Preparing the Pie Crust
- Combine flour, cold butter, sugar, and salt in a food processor. Pulse until it resembles pea-sized crumbles.
- Gradually add ice-cold water until the dough starts coming together.
- Transfer the dough to a floured surface and knead it into a solid ball.
- Divide the dough into four portions and chill for 20 minutes.
- Roll out the dough to about 1/4 inch thickness and cut it into small circles using a mason jar ring or biscuit cutter.
- Place the circles on a baking sheet and bake at 375°F until lightly golden brown.
Preparing the Filling
- Melt two tablespoons of butter in a large skillet over medium-high heat.
- Add the chicken, and once nearly cooked, introduce the diced veggies and continue cooking.
- As the vegetables soften, add the remaining butter and stir until melted.
- Sprinkle flour evenly over the mixture and stir until the raw flour taste dissipates.
- Once the flour turns golden brown, add broth and cream, continuing to stir.
- Add frozen peas, salt, and pepper to taste, stirring until the liquid thickens.
- Remove from heat and let it cool slightly.
- To bake regular chicken pot pies, divide the filling between pie pans, cover with the crust, and bake at 375°F until the crust is golden brown (approximately 25 minutes).
- To freeze individual servings, fill pint-sized mason jars with filling, add pie crust, and freeze. Defrost overnight, then bake at 350°F until heated through and golden brown.
Freeze-Drying Chicken Pot Pie
To freeze-dry individual servings, load the dehydrator trays with filling and pie crusts. Freeze-dry them completely, then crumble the filling into pint-sized mason jars. Add an oxygen absorber to each jar and seal with a two-part canning lid. To enjoy, boil approximately one cup of water, add it to the jar, and let it absorb the water for a few minutes before indulging.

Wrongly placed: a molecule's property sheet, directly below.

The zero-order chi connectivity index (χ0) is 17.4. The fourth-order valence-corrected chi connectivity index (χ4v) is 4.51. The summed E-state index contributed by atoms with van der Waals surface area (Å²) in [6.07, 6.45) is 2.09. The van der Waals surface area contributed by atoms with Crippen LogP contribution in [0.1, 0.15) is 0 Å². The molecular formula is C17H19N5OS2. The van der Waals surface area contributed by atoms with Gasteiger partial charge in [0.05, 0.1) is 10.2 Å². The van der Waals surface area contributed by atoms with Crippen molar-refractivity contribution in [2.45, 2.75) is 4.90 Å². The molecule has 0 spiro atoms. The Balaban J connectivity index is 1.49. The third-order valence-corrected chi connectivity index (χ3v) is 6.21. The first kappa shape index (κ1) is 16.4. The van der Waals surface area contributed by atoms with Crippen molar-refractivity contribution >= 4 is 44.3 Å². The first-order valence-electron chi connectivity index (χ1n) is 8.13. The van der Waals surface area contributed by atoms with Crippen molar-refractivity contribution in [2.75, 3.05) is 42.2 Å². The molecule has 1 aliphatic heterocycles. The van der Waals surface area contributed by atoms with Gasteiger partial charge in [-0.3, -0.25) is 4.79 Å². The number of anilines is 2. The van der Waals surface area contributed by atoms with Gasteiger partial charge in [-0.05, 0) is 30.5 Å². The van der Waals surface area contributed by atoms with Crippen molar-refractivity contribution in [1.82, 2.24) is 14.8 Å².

In this guide, we've explored two fantastic methods to enjoy chicken pot pie—freezing and freeze-drying. Both approaches offer unique advantages, allowing you to savor this comforting meal at your convenience. Whether you prefer the practicality of freezing or the longevity of freeze-drying, the choice is yours. Whichever path you choose, you're in for a delightful culinary experience that's always within reach.
So, why wait? Dive into the world of chicken pot pie versatility and savor this beloved comfort food whenever the craving strikes. Bon appétit!
*Note: Nutritional values mentioned are approximate and may vary based on ingredients used.*
Frequently Asked Questions
What is the main advantage of freeze-drying over freezing?
The primary advantage of freeze-drying is its remarkable shelf life of up to 20 years while preserving nutritional value.
Can I freeze-dry a wide variety of foods?
Yes, freeze-drying is versatile and suitable for preserving a wide range of foods.
Are there any downsides to freeze-drying?
The initial investment in a freeze-dryer can be significant, but it pays off in terms of convenience, flavor, and ease of use over time.